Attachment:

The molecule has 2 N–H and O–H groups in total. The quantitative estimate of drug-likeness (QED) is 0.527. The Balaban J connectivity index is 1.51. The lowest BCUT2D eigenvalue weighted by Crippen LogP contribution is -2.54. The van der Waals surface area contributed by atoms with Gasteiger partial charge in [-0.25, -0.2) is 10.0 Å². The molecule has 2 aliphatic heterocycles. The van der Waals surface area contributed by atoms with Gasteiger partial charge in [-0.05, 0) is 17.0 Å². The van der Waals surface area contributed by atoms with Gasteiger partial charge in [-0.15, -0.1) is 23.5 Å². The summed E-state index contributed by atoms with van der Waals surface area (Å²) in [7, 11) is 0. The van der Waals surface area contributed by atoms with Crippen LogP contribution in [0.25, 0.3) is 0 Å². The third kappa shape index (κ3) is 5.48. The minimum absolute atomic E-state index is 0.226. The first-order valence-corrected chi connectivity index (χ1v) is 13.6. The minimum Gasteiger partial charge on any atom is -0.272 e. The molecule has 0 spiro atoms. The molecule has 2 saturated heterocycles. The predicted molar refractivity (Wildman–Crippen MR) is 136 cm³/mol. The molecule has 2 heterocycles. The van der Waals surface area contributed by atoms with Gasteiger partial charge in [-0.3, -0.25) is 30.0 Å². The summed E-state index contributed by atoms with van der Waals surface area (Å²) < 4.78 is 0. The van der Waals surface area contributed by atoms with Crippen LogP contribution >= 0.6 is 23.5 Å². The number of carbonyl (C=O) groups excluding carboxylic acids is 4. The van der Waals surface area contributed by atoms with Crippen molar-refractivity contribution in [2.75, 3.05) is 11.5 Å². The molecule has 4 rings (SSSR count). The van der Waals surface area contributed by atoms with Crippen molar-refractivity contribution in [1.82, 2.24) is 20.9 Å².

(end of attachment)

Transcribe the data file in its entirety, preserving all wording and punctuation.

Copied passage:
The molecule has 2 N–H and O–H groups in total. The quantitative estimate of drug-likeness (QED) is 0.527. The Balaban J connectivity index is 1.51. The lowest BCUT2D eigenvalue weighted by Crippen LogP contribution is -2.54. The van der Waals surface area contributed by atoms with Gasteiger partial charge in [-0.25, -0.2) is 10.0 Å². The molecule has 2 aliphatic heterocycles. The van der Waals surface area contributed by atoms with Gasteiger partial charge in [-0.05, 0) is 17.0 Å². The van der Waals surface area contributed by atoms with Gasteiger partial charge in [-0.15, -0.1) is 23.5 Å². The summed E-state index contributed by atoms with van der Waals surface area (Å²) in [7, 11) is 0. The van der Waals surface area contributed by atoms with Crippen LogP contribution in [0.25, 0.3) is 0 Å². The third kappa shape index (κ3) is 5.48. The minimum absolute atomic E-state index is 0.226. The first-order valence-corrected chi connectivity index (χ1v) is 13.6. The minimum Gasteiger partial charge on any atom is -0.272 e. The molecule has 0 spiro atoms. The molecule has 2 saturated heterocycles. The predicted molar refractivity (Wildman–Crippen MR) is 136 cm³/mol. The molecule has 2 heterocycles. The van der Waals surface area contributed by atoms with Gasteiger partial charge in [-0.3, -0.25) is 30.0 Å². The summed E-state index contributed by atoms with van der Waals surface area (Å²) < 4.78 is 0. The van der Waals surface area contributed by atoms with Crippen LogP contribution >= 0.6 is 23.5 Å². The number of carbonyl (C=O) groups excluding carboxylic acids is 4. The van der Waals surface area contributed by atoms with Crippen molar-refractivity contribution in [2.75, 3.05) is 11.5 Å². The molecule has 4 rings (SSSR count). The van der Waals surface area contributed by atoms with Crippen molar-refractivity contribution in [1.82, 2.24) is 20.9 Å².